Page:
Growing up in Atlanta, veteran banking executive Milton Jones Jr. found mentors in legendary entrepreneur Herman J. Russell, former Mayor Maynard Jackson, business and civic icon Jessie Hill Jr. and U.S. Ambassador Andrew Young.
“I happened to be in the right city at the right time,” Jones said during an interview in his Midtown office overlooking the Woodruff Arts Center and the stately Ansley Park neighborhood where he lives.
“I was able to see what could be,” said Jones, 70. “You could own a business and be Black. The history was such that was understood. All these people were there.”
He was raised along Simpson Road, now Joseph E. Boone Boulevard, by blue-collar parents who were “hellbent” he would go to college.
Jones would study accounting at the University of Notre Dame, but quickly pivoted to banking after school.
“It certainly wasn’t the typical domain for African-Americans,” he said. “I worked really, really hard. I began to grow and take on more and more responsibility.”
Jones would go on to build a career that the Atlanta Business League called “history making” when he was inducted into its Legends Hall of Fame in 2021. He spent more than three decades climbing the ranks of Bank of America and its predecessor companies, eventually holding the title of Georgia market president.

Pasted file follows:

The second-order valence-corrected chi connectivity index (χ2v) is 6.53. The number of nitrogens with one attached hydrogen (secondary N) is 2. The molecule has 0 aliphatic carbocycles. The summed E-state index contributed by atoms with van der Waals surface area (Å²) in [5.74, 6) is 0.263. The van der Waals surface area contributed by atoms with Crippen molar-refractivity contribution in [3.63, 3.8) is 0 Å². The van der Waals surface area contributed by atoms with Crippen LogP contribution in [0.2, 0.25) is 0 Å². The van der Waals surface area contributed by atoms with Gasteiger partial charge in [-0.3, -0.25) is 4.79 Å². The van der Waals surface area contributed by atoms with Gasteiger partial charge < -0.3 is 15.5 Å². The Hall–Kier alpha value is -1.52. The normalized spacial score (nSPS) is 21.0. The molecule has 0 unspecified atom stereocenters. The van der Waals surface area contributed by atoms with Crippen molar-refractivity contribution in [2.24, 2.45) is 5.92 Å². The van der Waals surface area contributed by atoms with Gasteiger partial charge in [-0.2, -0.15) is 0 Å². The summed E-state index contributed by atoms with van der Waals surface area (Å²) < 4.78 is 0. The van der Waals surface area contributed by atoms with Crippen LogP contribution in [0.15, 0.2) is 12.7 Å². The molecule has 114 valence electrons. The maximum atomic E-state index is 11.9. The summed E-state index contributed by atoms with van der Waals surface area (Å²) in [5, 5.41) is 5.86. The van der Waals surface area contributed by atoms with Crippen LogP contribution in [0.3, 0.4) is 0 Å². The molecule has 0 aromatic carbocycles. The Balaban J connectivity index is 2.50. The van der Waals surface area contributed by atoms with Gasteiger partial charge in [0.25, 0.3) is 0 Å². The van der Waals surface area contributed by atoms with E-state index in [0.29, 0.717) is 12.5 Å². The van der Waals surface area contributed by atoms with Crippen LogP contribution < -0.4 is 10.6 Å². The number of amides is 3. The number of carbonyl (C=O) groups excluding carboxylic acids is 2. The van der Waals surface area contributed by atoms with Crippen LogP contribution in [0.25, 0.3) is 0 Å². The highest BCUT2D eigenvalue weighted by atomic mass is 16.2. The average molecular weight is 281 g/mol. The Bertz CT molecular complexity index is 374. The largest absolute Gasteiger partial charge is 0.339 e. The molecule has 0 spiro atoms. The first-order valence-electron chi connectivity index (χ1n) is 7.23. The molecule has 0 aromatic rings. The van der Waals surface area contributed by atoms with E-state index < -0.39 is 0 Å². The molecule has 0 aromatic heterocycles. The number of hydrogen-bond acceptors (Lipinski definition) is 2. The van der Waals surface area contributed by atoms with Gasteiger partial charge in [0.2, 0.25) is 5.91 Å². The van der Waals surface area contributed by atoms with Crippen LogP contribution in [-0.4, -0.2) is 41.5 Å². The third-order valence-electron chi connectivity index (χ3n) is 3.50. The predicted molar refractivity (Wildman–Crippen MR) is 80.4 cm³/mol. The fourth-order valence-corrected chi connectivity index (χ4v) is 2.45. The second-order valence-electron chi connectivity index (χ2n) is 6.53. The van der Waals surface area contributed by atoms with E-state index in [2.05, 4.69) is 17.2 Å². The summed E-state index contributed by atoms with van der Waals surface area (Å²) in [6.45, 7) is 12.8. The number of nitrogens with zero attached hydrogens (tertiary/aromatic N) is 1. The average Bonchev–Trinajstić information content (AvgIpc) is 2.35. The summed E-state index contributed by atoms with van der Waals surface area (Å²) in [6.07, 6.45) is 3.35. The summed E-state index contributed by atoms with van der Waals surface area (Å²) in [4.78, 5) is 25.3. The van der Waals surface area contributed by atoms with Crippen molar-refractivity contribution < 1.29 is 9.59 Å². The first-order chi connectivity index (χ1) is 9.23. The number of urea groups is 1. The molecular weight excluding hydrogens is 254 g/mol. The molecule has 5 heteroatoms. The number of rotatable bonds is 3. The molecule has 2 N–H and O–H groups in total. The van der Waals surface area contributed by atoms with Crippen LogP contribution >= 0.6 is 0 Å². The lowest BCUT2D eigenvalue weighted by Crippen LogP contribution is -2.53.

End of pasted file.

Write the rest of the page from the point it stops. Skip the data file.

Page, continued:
Later, Jones would go on to help start CertusBank, a nationally chartered bank that was the largest ever founded by African-Americans. Today, he is the founder of Peachtree Providence Partners Holding Company, a private investment and consulting firm.
In Atlanta, which has the highest percentage of Black-owned businesses in the nation, leaders like Jones are critical to pushing the city forward. Especially considering a study from the Atlanta Fed that found 93% of Black-owned firms in Georgia saw financial challenges in 2021.
“We are a city that can demonstrate that there can be new ways of investing in companies, there can recognition of the importance of diversity, and it can not only be the right thing to do, but it will be the smart thing to do,” Jones said.
Here are some lessons from Jones and other financial leaders’ on how they view the racial wealth gap.